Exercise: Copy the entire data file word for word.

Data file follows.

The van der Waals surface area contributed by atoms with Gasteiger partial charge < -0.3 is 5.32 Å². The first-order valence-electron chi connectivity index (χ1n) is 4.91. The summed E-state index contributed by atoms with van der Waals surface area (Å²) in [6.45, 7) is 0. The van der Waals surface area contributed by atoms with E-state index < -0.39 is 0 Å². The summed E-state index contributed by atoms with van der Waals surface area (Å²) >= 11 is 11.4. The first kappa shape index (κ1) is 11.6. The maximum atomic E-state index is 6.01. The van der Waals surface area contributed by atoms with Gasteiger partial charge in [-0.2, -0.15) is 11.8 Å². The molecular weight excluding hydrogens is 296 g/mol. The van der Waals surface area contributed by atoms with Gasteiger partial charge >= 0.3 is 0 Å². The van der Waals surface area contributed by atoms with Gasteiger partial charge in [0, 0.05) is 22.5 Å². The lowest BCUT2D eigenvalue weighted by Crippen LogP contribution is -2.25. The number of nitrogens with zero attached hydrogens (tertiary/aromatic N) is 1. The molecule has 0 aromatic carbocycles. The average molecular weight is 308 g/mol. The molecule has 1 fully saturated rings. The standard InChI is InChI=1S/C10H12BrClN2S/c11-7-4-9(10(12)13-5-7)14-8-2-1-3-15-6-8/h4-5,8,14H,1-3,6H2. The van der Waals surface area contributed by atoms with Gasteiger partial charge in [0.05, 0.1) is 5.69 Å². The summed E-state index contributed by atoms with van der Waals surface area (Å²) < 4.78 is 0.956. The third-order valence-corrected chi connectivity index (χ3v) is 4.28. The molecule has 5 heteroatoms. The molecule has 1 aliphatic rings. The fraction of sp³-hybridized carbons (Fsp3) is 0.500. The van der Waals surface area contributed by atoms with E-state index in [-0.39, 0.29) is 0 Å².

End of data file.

The van der Waals surface area contributed by atoms with Gasteiger partial charge < -0.3 is 5.32 Å². The first-order valence-electron chi connectivity index (χ1n) is 4.91. The summed E-state index contributed by atoms with van der Waals surface area (Å²) in [6.45, 7) is 0. The van der Waals surface area contributed by atoms with E-state index < -0.39 is 0 Å². The summed E-state index contributed by atoms with van der Waals surface area (Å²) >= 11 is 11.4. The first kappa shape index (κ1) is 11.6. The maximum atomic E-state index is 6.01. The van der Waals surface area contributed by atoms with Gasteiger partial charge in [-0.2, -0.15) is 11.8 Å². The molecular weight excluding hydrogens is 296 g/mol. The van der Waals surface area contributed by atoms with Gasteiger partial charge >= 0.3 is 0 Å². The van der Waals surface area contributed by atoms with Gasteiger partial charge in [0, 0.05) is 22.5 Å². The lowest BCUT2D eigenvalue weighted by Crippen LogP contribution is -2.25. The number of nitrogens with zero attached hydrogens (tertiary/aromatic N) is 1. The molecule has 0 aromatic carbocycles. The average molecular weight is 308 g/mol. The molecule has 1 fully saturated rings. The standard InChI is InChI=1S/C10H12BrClN2S/c11-7-4-9(10(12)13-5-7)14-8-2-1-3-15-6-8/h4-5,8,14H,1-3,6H2. The van der Waals surface area contributed by atoms with Gasteiger partial charge in [0.05, 0.1) is 5.69 Å². The summed E-state index contributed by atoms with van der Waals surface area (Å²) < 4.78 is 0.956. The third-order valence-corrected chi connectivity index (χ3v) is 4.28. The molecule has 5 heteroatoms. The molecule has 1 aliphatic rings. The fraction of sp³-hybridized carbons (Fsp3) is 0.500. The van der Waals surface area contributed by atoms with E-state index in [-0.39, 0.29) is 0 Å².